Hubble Space Telescope captures exquisite view of nearby star cluster before it fades away

A relatively small open cluster of stars in the Small Magellanic Cloud as seen by Hubble.
A relatively small open cluster of stars in the Small Magellanic Cloud as seen by Hubble. (Image credit: ESA/Hubble and NASA, A. Nota, G. De Marchi)

A dazzling new image from the Hubble Space Telescope captures a stunning view of a nearby open cluster of stars that is slowly dissolving into the dwarf galaxy around it. 

The photo shows part of the Small Magellanic Cloud, a dwarf galaxy of the Milky Way that is just 200,000 light-years from Earth and the smaller partner of the slightly closer Large Magellanic Cloud, also a neighboring dwarf galaxy. Its proximity lets us observe it in such great detail that the Hubble Space Telescope can see a relatively tiny gathering of stars with remarkable clarity.

The new Hubble photo, which NASA and the European Space Agency released in December 2022, shows only a small portion of the Small Magellanic Cloud — an open cluster designated NGC 376. An open cluster is distinguished from a globular cluster by its more open, loosely bound structure, which allows us to identify individual stars even in its most tightly packed regions. Globular clusters, by contrast, are so dense that stars can be within a single light-year of each other and the light from the stars in their central regions blends together.

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Although the Small Magellanic Cloud contains hundreds of millions of stars, NGC 376 is only about 3,400 solar masses, so it is considerably less massive than the Small Magellanic Cloud itself. Located in the southern sky constellation Tucana, NGC 376 was first discovered in 1826 by Scottish astronomer James Dunlop.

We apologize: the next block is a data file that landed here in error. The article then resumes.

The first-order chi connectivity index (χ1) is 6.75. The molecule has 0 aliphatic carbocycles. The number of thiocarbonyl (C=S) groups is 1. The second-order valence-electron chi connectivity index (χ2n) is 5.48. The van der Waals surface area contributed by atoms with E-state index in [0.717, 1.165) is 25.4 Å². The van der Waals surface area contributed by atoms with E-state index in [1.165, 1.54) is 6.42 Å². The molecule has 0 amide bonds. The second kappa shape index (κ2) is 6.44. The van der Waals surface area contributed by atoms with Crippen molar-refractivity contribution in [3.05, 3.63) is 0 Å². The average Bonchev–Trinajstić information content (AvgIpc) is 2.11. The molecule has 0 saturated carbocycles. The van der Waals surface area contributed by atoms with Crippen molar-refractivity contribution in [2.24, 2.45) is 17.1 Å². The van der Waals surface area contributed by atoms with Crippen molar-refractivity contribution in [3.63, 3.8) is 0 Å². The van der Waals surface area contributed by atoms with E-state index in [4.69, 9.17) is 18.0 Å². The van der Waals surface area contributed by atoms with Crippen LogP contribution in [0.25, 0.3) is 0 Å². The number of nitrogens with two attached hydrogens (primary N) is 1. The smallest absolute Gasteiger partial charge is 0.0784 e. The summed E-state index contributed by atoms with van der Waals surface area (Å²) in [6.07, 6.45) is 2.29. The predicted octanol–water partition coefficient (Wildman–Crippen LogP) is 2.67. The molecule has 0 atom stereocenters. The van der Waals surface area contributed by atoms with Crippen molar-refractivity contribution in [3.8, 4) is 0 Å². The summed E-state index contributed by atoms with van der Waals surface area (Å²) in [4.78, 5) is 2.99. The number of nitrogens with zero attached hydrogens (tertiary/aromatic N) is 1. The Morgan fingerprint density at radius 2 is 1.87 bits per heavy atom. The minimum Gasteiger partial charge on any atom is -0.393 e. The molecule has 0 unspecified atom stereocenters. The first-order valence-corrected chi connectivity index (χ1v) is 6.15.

According to a 2011 study in The Astrophysical Journal, NGC 376 has likely lost about 90% of its original stellar mass and is in the process of dissolving into the broader Small Magellanic Cloud. When that will happen isn't clear, but the slow loss of star-forming gas and the gravitational pull from the rest of the Small Magellanic Cloud make the process inevitable.

The Hubble image was produced using data from two investigations — one using Hubble's Advanced Camera for Surveys (ACS) and another employing both the ACS and Hubble's Wide Field Camera 3.  

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 John is a science and technology journalist and contributor. He received his B.A. in English and his M.A. in Computer Science from the City University of New York, Brooklyn College, and has bylines with TechRadar, Live Science, and other publications. You can find him on Twitter at @thisdotjohn or seeking out dark sky country for spectacular views of the cosmos.